“Offering a customized ad experience is an area I’m most interested in, and one in which we’ve yet to experiment. I don’t know how we do it, or how exactly it will work yet because it’s that early, but it’s a fascinating area to explore,” he said.

Ars Technica’s strategy is also a clear “Engagement” strategy. The tech publication started evaluating approaches to ad blocking back in 2010 which its Founder and Editor-in-Chief, Ken Fisher, explained in an article titled “Why Ad Blocking is devastating to the sites you love”. Fisher’s starting point was that many of Ars’ readers weren’t aware of the ramifications of ad blocking for Ars:

Did you know that blocking ads truly hurts the websites you visit? We recently learned that many of our readers did not know this, so I’m going to explain why.

Fisher makes a clear, cogent and sympathetic argument for why visitors to Ars Technica should permit ads (or subscribe):

My argument is simple: blocking ads can be devastating to the sites you love. I am not making an argument that blocking ads is a form of stealing, or is immoral, or unethical, or makes someone the son of the devil. It can result in people losing their jobs, it can result in less content on any given site, and it definitely can affect the quality of content. It can also put sites into a real advertising death spin. As ad revenues go down, many sites are lured into running advertising of a truly questionable nature. We’ve all seen it happen. I am very proud of the fact that we routinely talk to you guys in our feedback forum about the quality of our ads. I have proven over 12 years that we will fight on the behalf of readers whenever we can. Does that mean that there are the occasional intrusive ads, expanding this way and that? Yes, sometimes we have to accept those ads. But any of you reading this site for any significant period of time know that these are few and far between. We turn down offers every month for advertising like that out of respect for you guys. We simply ask that you return the favor and not block ads.

Ars’ subscription model offers real value to subscribers so this isn’t just a case of a payment to hide ads.

The “Expanded choices” strategy

The clearest proponent of this strategy is another technology and policy-oriented publication called Techdirt. Techdirt’s Mike Masnick described the publication’s approach an article titled “You Can Now Turn Off Ads On Techdirt” in September 2015. What distinguishes Techdirt’s approach from publications like Ars is that Techdirt doesn’t require a payment of some kind in exchange for the ability to remove ads:

This isn’t one of those “pay us to remove ads” deals. It’s up to you. That said, obviously if you disable ads we’re likely to make less money. So if you choose to do that, we’d appreciate it if you supported us in other ways, such as via our Insider Shop, where you can buy a membership that gets you certain perks, or through our Deals Store, where you can support Techdirt while buying some cool products and services. But, again, this is not a requirement. If you don’t like ads on the site, turn them off.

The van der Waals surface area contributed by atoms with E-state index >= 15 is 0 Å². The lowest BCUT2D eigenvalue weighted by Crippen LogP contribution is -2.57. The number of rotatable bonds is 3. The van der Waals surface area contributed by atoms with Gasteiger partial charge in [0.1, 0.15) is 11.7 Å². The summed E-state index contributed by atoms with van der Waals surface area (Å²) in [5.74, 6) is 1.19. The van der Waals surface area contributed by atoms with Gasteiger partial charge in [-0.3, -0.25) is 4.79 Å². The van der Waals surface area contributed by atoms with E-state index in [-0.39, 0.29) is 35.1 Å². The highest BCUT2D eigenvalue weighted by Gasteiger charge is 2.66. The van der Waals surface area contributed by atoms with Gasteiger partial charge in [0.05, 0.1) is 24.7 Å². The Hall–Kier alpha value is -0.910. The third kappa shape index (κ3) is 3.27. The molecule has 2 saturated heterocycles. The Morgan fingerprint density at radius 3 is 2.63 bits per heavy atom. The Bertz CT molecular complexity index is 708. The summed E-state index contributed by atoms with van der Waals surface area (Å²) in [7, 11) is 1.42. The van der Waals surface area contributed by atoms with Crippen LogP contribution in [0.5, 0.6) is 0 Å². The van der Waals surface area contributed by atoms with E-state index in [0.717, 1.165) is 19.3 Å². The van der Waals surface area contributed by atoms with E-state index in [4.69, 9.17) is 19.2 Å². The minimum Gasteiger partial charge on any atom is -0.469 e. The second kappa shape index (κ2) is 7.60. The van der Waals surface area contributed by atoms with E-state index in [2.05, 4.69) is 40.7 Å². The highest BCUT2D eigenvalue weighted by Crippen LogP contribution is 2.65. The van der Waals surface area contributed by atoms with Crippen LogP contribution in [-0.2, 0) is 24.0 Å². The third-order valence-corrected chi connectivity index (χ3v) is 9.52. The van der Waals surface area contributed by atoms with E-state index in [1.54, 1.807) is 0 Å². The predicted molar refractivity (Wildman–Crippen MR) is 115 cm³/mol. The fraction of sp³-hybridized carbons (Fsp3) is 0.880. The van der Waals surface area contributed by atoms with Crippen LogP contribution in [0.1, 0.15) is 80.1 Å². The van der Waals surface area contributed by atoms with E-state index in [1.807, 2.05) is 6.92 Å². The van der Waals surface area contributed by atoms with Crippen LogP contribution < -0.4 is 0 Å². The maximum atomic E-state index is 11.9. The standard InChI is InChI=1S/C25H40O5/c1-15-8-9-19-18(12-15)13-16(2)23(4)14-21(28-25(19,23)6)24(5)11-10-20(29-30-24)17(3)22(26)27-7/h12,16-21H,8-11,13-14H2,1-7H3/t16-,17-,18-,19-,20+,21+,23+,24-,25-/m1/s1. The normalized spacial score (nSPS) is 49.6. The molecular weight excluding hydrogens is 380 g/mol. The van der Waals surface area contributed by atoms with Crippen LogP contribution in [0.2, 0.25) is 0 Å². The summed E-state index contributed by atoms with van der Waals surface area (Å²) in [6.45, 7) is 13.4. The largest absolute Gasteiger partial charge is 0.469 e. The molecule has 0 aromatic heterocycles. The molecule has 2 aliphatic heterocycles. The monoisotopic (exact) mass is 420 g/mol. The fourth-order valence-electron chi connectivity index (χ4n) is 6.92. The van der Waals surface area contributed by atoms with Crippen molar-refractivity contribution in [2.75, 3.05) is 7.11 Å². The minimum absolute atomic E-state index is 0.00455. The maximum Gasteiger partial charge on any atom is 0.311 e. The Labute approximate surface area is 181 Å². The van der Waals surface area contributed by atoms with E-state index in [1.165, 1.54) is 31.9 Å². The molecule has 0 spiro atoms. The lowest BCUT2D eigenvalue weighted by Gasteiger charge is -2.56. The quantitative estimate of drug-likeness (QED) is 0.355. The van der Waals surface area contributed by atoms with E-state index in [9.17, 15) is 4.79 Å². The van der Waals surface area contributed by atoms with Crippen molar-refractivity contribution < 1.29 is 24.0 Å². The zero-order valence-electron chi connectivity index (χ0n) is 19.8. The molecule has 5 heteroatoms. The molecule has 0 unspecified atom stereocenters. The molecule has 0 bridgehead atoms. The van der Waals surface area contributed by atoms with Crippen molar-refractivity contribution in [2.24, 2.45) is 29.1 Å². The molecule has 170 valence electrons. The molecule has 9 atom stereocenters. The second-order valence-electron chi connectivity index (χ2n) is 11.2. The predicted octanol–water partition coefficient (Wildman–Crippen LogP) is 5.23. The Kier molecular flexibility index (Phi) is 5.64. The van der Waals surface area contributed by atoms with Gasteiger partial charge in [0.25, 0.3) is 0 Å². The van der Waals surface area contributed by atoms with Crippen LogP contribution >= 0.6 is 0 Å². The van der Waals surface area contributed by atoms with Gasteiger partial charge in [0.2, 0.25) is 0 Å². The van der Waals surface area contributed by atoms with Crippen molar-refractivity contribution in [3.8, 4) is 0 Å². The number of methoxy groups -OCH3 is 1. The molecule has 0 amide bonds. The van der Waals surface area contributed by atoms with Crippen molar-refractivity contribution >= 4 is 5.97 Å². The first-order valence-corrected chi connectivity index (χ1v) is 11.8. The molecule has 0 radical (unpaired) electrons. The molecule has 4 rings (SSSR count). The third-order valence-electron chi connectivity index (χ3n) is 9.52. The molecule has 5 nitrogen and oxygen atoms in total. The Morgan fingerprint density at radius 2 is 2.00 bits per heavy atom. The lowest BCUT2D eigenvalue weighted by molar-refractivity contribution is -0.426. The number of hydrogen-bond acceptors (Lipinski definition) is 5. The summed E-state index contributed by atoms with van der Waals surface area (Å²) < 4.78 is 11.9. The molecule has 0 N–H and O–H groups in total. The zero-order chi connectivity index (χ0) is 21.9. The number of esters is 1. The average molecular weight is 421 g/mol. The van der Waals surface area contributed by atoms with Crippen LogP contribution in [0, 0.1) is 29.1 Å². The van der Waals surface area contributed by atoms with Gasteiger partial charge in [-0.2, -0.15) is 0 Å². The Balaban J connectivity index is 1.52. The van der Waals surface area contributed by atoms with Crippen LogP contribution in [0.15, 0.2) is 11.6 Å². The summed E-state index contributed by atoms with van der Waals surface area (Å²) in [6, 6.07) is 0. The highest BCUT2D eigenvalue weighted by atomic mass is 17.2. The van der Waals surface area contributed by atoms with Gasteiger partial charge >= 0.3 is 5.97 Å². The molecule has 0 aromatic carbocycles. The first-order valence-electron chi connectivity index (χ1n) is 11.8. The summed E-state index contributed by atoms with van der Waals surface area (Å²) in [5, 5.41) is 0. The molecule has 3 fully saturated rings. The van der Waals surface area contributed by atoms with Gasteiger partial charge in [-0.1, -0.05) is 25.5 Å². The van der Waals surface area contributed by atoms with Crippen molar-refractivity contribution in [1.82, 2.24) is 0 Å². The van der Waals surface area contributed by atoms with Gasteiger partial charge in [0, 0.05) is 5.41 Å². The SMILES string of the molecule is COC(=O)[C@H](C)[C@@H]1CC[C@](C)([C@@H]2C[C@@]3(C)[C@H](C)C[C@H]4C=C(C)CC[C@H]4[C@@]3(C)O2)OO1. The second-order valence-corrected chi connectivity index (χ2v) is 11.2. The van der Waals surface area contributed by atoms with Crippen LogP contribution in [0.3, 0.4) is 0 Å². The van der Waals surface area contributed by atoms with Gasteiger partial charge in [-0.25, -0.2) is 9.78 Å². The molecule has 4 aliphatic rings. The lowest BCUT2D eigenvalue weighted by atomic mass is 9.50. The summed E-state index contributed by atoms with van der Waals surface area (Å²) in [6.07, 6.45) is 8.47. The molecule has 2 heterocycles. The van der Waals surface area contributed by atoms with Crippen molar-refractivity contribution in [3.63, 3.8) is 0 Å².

It is certainly a bold approach but the assumption that your fans will want to support you has a fair amount of support in various industries.

Positioning and tactics

The industry made an astonishing series of admissions that it had caused many of the difficulties that now face it through its representative, the iab which outlined its response to ad blocking in a blog post titled “Getting LEAN with Digital Ad UX”, beginning with the following:

We messed up. As technologists, tasked with delivering content and services to users, we lost track of the user experience.

The iab’s Scott Cunningham mirrored sentiment from a number of industry executives that, in its rush to use new technologies to streamline and boost challenged advertising models, the industry lost sight of user experience and alienated consumers in the process.

We engineered not just the technical, but also the social and economic foundation that users around the world came to lean on for access to real time information. And users came to expect this information whenever and wherever they needed it. And more often than not, for anybody with a connected device, it was free.

This was choice—powered by digital advertising—and premised on user experience.

But we messed up.

The iab also suggested that consumers may be targeted prior to making a purchase but not afterwards. This touches on consumers’ concerns that they are constantly tracked and presented with ads that have since become irrelevant and unwanted.

As an industry approach, it is encouraging. The question is whether it will sufficiently address consumers concerns that prompted so many to start using ad blockers in the first place.

Next steps

Publishers seem to be feeling their way around this new landscape. With the exception of Bild, I couldn’t replicate the feedback previously reported when visiting the sites with ad blockers. This suggests these publishers either had themselves whitelisted with ad blocker providers or are still experimenting with different responses to ad blocking. Either way, I predict an interesting 2016 for publishers as they continue experimenting with different strategies to tackle ad blocking.

This article is based on a series of articles called “Ad Blocker Strategies” that was originally published on my employer’s blog.

Image credit: Girl reading a newspaper, released under a CC0 Dedication